by coltsfoot
 
I will not dispute anything posted prior.


Most the line is now a bike trail minus anything rail interesting.(except in Newtown)


I think the section around Merritt Parkway on south section was last used for construction material to build the parkway.


Some old maps show the tracks to a quarry in the area and not as far north as the Parkway.


As to usage of the bridge tales say it was never used but---your guess ?? A bridge nobody ever took a train over ?

There was a North Bridgeport Station that nobody yet has seen a picture.


If I have a question would be Boston Avenue. The storage place on the ROW ?? Still inactive after many years.


As a kid I used to visit somebody in Monroe (they used the postal address of 'pepper crossing')



I have faint memories of the line down to Trumbull. At least it was an old ROW minus any bike trail stuff.


I recall Monroe 'south'. A good portion of tracks were no longer attached to the rotting ties.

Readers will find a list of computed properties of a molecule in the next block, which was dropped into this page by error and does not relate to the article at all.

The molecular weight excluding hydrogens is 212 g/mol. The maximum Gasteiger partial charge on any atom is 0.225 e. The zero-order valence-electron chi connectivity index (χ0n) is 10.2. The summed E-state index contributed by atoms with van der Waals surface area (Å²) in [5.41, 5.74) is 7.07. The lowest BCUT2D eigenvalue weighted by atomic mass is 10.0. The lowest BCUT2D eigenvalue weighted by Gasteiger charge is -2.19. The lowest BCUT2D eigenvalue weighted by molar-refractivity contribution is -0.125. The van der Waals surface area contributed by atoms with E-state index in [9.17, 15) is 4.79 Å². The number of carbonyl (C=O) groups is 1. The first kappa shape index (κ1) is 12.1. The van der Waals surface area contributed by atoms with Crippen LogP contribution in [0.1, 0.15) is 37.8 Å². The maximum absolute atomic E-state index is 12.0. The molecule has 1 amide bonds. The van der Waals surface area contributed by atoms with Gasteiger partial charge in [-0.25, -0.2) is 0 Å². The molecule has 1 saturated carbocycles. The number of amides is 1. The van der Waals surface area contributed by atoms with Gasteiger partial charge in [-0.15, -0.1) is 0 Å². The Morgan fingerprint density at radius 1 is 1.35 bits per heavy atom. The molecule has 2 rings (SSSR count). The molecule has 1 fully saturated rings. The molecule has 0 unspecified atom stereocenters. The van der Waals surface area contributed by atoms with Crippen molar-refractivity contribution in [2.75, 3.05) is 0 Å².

Yes. I remember the day the scrap crew came around.



The whole route was somehow preserved as a walking trail. I don't know how but the salvage company was Everyready Machinery in Bridgeport.


Now ?? A paved trail minus railroad anything ? There used to be concrete posts that supported signal lights but gone...(etc)
  by Jeff Smith
 
Sorry for "bumping" this old thread, but I recently came across this web-page. This is one of the lines that has always intrigued me, as I had a friend in Monroe years ago who wished there was a way to avoid traffic on 25 and the Merritt:

http://www.kinglyheirs.com/NewYorkState ... lfan1.html

There's other great stuff on this page as well, concerning both the Housy and Naugy. The page seems to be a bit dated (still referring to ConRail in spots), but does reference the not so distant past of the formerly OOS bridge near Derby being put back in service.